After more than 12 months of waiting, the details of the Carbon Polluters Rescue Scheme have finally been released — and what a scheme it is! Four billion dollars to coal-fired power stations, with the dirtiest brown coal-fired plants the biggest winners, and 90 per cent of the permits needed by “emission intensive” activities provided free of charge. And the agriculture industry, which accounts for around 16 per cent of Australia’s emissions, excluded from the scheme indefinitely.

By 2020 no Australian polluter will live in poverty. The only reason to introduce an emissions trading scheme is if you accept the scientific evidence that, unless we drastically reduce emissions, dangerous climate change will occur in our lifetimes. It therefore beggars belief that, if you accept the scientific case for action, you would completely ignore the scientific evidence about how much action to
take. This is like a patient with a deadly infection agreeing that they need to take antibiotics, but insisting they take only one fifth of the recommended dose.

Not only will the low targets be ineffective, the design of the CPRS ensures that it will be inefficient. The claim that it will deliver “least cost abatement” is based on hope rather than on evidence.
One advantage of emissions trading, in the textbooks at least, is that the creation of tradeable permits to pollute will provide firms with a financial incentive to reduce their pollution. If they can emit one tonne less pollution, they can either sell one of their permits or buy one fewer. Either way, they can save money on permits if they reduce pollution.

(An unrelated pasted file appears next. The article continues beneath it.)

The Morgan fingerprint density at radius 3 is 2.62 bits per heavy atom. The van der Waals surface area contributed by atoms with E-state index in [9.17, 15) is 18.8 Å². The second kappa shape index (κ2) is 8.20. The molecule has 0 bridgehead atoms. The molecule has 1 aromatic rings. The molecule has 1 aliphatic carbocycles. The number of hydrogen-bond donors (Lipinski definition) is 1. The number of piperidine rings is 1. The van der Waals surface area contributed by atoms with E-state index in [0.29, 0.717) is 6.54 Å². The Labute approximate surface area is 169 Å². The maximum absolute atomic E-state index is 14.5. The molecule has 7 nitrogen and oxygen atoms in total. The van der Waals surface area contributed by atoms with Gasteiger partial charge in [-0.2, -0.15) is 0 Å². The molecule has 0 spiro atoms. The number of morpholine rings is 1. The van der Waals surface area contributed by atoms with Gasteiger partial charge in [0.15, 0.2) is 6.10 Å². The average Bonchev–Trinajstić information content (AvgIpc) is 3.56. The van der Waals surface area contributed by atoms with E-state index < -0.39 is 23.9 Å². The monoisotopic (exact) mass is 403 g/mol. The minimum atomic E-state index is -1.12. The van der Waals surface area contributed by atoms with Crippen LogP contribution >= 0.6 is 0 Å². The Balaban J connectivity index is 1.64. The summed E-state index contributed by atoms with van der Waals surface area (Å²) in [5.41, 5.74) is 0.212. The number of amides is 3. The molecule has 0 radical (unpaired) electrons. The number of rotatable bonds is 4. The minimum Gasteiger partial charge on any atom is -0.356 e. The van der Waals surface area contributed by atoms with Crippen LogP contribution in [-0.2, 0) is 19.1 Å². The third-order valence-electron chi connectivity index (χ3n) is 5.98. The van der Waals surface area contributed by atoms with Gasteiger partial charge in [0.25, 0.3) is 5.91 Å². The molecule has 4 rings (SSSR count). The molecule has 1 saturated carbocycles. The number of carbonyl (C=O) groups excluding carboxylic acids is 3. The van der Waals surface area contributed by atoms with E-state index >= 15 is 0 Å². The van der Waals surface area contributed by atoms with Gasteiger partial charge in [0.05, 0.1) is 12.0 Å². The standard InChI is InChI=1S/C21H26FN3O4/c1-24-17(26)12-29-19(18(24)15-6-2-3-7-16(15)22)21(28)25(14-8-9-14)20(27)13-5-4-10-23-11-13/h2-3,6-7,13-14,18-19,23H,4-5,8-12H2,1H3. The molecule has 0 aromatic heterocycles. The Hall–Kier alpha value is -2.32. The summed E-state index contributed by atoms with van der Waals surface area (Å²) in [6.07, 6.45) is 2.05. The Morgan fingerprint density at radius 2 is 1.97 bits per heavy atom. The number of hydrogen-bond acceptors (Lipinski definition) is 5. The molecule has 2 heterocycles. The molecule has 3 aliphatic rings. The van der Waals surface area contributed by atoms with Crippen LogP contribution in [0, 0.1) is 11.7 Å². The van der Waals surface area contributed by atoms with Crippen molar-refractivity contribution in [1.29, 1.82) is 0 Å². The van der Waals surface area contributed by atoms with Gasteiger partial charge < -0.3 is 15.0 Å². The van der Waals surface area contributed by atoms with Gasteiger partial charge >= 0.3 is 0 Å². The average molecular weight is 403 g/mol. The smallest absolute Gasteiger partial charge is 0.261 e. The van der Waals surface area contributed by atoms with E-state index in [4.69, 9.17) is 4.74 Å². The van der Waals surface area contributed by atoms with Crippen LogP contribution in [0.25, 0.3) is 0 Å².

But the biggest advantage of emissions trading, from the textbook point of view, is that if some firms reduce pollution at relatively low cost, other less adaptive firms can keep polluting as long as they are willing to buy permits from the more efficient firms.

Economists call this “gains from trade”.

But, unfortunately, the Rudd Government’s CPRS doesn’t look much like the textbook model and most of these gains from trade will not be achieved. The “administrative simplicity” associated with including only the 1000 big polluters in the scheme means that the CPRS will not deliver “least cost abatement” at all.

In addition to being ineffective and inefficient, the CPRS is also inequitable. Besides shirking Australia’s global responsibilities, there is an unexpected sting in the tail for Australian families who try to “do their bit”. If the CPRS goes ahead as planned, the more effort Australian households put into reducing their own emissions, the more emissions the big polluters will be able to make.

Without Senate amendment to the CPRS, Australia will be locking itself into a five per cent emissions reduction. Efforts by households to reduce emissions below that target will be futile as they will merely increase the number of permits available to the big polluters.

There is some consolation for householders who are keen to keep trying. Under the CPRS, the harder we try to save energy, the cheaper the permits bought by the big polluters will be.

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Peter Fray
Peter Fray
Editor-in-chief of Crikey
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